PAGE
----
[sdiy] Dealing with velocity sensitivity / scaling on envelopes

Joel B onephatcat at earthlink.net
Mon Sep 4 13:44:00 CEST 2017


Wouldn't you just give each timbre its own fixed voice allocation and only steal within that timbre? The old Kawai k5, Casio CZ, Cheetah MS6 work like that although the K5 has a VR mode where it will share voices between timbres, usually if I recall correctly the timbre changes and the envelope continues on as it was rather than re-trigger. The stealing effect is its own unique and rather cool sound imo. 

Joel



> On Sep 1, 2017, at 9:43 AM, Mattias Rickardsson <mr at analogue.org> wrote:
> 
>> On 1 September 2017 at 15:13, Oakley Sound <oakleysound at btinternet.com> wrote:
>> 
>>> RTZ ADSRs have their place....
>> 
>> In the bin. :-)
> 
> Not if you're designing polyphonic multitimbral voice-stealing
> analogue synths! ;-)
> 
> This is a very tricky situation, and although I agree that the
> envelope should model a capacitor charging/discharging - and that the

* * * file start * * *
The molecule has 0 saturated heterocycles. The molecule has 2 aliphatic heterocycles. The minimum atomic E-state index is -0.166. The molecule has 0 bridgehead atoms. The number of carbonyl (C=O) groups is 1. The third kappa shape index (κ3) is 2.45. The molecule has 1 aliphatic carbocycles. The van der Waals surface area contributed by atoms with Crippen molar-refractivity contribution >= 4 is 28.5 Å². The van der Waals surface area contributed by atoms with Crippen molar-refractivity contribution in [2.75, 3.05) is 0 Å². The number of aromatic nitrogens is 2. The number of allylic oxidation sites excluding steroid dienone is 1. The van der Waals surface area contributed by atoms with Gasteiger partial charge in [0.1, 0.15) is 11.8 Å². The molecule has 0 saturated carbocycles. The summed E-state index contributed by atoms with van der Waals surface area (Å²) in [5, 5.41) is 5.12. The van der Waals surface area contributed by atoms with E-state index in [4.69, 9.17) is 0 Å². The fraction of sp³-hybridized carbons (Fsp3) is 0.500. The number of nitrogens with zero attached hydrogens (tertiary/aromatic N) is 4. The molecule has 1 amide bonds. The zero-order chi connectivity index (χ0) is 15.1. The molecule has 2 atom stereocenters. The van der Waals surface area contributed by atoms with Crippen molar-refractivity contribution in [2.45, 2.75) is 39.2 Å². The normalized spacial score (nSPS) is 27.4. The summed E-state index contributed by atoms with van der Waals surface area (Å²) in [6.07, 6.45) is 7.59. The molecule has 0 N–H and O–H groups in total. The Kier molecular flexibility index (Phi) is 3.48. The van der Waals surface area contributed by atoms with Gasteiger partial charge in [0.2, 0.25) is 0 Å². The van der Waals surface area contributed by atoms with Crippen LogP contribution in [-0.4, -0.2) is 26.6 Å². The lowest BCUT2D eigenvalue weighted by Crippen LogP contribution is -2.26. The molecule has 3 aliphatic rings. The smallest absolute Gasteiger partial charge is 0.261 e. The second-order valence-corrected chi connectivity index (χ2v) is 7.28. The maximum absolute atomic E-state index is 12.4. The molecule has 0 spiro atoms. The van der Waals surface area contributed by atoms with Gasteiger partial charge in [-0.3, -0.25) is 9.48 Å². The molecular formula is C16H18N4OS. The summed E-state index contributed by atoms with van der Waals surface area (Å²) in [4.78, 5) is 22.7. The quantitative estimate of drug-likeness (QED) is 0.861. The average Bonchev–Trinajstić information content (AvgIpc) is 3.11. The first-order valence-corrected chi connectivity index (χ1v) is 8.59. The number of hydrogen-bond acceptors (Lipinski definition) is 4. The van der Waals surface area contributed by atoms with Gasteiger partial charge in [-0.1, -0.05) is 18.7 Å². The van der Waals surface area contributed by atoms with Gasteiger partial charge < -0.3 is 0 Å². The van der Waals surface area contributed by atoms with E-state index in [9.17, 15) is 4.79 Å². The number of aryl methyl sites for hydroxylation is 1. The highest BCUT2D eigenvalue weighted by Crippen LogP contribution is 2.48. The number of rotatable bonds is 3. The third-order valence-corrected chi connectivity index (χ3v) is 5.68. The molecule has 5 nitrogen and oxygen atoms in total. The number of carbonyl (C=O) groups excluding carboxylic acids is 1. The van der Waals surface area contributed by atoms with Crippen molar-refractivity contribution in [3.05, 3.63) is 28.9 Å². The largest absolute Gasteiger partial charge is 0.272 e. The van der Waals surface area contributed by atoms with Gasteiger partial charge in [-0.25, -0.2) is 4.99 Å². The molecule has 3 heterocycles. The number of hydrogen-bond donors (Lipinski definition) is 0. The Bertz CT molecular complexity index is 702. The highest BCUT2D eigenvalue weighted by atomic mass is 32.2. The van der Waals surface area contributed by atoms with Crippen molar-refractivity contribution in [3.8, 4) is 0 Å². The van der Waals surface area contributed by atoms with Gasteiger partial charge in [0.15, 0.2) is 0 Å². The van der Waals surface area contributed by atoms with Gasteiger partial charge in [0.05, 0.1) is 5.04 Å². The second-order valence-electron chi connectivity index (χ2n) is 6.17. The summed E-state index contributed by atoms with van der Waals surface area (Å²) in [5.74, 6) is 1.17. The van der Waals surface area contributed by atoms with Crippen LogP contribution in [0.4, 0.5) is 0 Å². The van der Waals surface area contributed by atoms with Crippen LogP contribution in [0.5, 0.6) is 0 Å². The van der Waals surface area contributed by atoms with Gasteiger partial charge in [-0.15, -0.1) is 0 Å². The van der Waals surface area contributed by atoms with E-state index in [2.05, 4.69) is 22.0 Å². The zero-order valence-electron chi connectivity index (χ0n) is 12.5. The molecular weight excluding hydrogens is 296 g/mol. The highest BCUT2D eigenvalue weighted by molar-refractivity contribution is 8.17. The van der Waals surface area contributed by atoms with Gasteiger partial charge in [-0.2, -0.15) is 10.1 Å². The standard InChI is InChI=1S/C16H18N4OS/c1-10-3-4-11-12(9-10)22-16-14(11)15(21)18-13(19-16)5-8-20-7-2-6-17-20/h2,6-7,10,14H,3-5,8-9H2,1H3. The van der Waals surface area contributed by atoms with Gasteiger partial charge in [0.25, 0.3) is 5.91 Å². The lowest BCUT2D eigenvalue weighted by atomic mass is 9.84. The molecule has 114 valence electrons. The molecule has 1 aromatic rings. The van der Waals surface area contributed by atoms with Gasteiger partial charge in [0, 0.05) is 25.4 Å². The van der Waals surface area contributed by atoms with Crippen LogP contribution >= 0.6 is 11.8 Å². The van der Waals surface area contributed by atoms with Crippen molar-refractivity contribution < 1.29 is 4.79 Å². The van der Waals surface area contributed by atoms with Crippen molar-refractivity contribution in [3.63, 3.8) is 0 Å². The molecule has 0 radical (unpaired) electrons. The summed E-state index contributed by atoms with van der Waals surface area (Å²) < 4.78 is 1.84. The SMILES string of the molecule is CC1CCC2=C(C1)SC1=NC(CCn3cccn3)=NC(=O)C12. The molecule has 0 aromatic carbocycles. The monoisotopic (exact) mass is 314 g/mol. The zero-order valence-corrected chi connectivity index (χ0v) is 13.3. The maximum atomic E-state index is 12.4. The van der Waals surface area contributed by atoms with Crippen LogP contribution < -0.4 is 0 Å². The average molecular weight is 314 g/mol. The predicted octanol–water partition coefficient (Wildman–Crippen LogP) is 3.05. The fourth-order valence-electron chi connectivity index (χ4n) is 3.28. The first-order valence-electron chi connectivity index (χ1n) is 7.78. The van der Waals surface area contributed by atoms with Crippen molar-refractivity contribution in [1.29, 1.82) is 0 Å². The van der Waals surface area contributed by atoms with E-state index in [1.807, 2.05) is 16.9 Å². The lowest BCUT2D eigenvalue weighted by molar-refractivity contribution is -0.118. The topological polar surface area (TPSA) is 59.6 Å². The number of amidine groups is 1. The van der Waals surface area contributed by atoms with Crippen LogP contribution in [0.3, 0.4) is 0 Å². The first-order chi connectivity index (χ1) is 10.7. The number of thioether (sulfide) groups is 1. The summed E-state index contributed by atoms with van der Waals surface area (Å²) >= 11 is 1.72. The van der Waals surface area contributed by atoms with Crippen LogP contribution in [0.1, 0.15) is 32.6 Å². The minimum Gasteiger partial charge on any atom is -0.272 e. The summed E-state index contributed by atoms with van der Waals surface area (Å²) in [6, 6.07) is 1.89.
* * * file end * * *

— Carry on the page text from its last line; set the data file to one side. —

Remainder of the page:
> velocity factor should generally act as a multiplier on the resulting
> envelope rather than changing the envelope internally - and that the
> nasty clicks potentially introduced by RTZ can be hopelessly
> problematic, I clearly see the need of RTZ if there is a risk that the
> synth voice is doing something unknown and irrelevant before the note
> that is to be played. Starting the envelope from random values will
> ruin the sound to some extent, and this is what can happen if the
> voice is used for different timbres and/or sent to different outputs
> on consecutive notes.
> 
> Depending on your application, Tom, you might or might not need RTZ,
> but even without RTZ the velocity scaling could give you nasty
> clicks... so it's not easy! I'm even thinking that a zero-crossing
> detector would be useful in order to minimize those clicks when
> changing velocity, but that's perhaps the topic of another luxury
> discussion. :-)
> 
> /mr
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